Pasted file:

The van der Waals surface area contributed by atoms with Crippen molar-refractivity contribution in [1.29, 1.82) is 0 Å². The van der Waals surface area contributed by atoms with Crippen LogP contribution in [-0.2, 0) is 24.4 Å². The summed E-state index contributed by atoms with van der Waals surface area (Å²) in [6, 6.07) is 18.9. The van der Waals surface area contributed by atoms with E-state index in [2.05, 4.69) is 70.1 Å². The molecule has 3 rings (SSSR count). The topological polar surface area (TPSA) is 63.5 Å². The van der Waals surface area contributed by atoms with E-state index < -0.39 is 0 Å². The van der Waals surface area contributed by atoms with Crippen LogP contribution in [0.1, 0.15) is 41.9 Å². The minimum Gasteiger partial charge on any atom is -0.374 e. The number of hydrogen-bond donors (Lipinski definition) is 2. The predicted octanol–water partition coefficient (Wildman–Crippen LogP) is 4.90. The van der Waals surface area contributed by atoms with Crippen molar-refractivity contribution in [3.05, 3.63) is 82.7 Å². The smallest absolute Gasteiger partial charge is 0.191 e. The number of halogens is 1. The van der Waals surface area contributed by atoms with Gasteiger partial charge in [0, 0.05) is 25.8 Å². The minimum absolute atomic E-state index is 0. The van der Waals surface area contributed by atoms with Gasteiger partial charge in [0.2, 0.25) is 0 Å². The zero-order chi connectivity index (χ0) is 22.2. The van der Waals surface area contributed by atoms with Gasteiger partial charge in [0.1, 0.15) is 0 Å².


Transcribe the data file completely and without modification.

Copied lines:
The van der Waals surface area contributed by atoms with Crippen molar-refractivity contribution in [1.29, 1.82) is 0 Å². The van der Waals surface area contributed by atoms with Crippen LogP contribution in [-0.2, 0) is 24.4 Å². The summed E-state index contributed by atoms with van der Waals surface area (Å²) in [6, 6.07) is 18.9. The van der Waals surface area contributed by atoms with E-state index in [2.05, 4.69) is 70.1 Å². The molecule has 3 rings (SSSR count). The topological polar surface area (TPSA) is 63.5 Å². The van der Waals surface area contributed by atoms with E-state index < -0.39 is 0 Å². The van der Waals surface area contributed by atoms with Crippen LogP contribution in [0.1, 0.15) is 41.9 Å². The minimum Gasteiger partial charge on any atom is -0.374 e. The number of hydrogen-bond donors (Lipinski definition) is 2. The predicted octanol–water partition coefficient (Wildman–Crippen LogP) is 4.90. The van der Waals surface area contributed by atoms with Crippen molar-refractivity contribution in [3.05, 3.63) is 82.7 Å². The smallest absolute Gasteiger partial charge is 0.191 e. The number of halogens is 1. The van der Waals surface area contributed by atoms with Gasteiger partial charge in [0, 0.05) is 25.8 Å². The minimum absolute atomic E-state index is 0. The van der Waals surface area contributed by atoms with Gasteiger partial charge in [0.2, 0.25) is 0 Å². The zero-order chi connectivity index (χ0) is 22.2. The van der Waals surface area contributed by atoms with Gasteiger partial charge in [0.1, 0.15) is 0 Å².